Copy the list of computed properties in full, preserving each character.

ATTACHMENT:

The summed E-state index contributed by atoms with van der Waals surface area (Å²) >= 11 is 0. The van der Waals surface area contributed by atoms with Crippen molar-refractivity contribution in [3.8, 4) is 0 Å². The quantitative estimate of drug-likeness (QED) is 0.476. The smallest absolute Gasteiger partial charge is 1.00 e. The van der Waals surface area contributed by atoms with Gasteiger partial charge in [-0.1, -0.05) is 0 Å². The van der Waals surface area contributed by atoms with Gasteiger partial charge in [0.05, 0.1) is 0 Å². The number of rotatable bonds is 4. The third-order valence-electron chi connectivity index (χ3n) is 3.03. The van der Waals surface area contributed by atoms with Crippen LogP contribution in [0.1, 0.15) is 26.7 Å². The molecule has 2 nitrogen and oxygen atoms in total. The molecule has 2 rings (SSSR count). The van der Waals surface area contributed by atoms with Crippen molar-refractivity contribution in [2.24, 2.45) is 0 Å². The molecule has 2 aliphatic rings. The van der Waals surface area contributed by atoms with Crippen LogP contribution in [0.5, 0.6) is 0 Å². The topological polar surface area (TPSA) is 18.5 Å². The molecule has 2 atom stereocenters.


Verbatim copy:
The summed E-state index contributed by atoms with van der Waals surface area (Å²) >= 11 is 0. The van der Waals surface area contributed by atoms with Crippen molar-refractivity contribution in [3.8, 4) is 0 Å². The quantitative estimate of drug-likeness (QED) is 0.476. The smallest absolute Gasteiger partial charge is 1.00 e. The van der Waals surface area contributed by atoms with Gasteiger partial charge in [-0.1, -0.05) is 0 Å². The van der Waals surface area contributed by atoms with Gasteiger partial charge in [0.05, 0.1) is 0 Å². The number of rotatable bonds is 4. The third-order valence-electron chi connectivity index (χ3n) is 3.03. The van der Waals surface area contributed by atoms with Crippen LogP contribution in [0.1, 0.15) is 26.7 Å². The molecule has 2 nitrogen and oxygen atoms in total. The molecule has 2 rings (SSSR count). The van der Waals surface area contributed by atoms with Crippen molar-refractivity contribution in [2.24, 2.45) is 0 Å². The molecule has 2 aliphatic rings. The van der Waals surface area contributed by atoms with Crippen LogP contribution in [0.5, 0.6) is 0 Å². The topological polar surface area (TPSA) is 18.5 Å². The molecule has 2 atom stereocenters.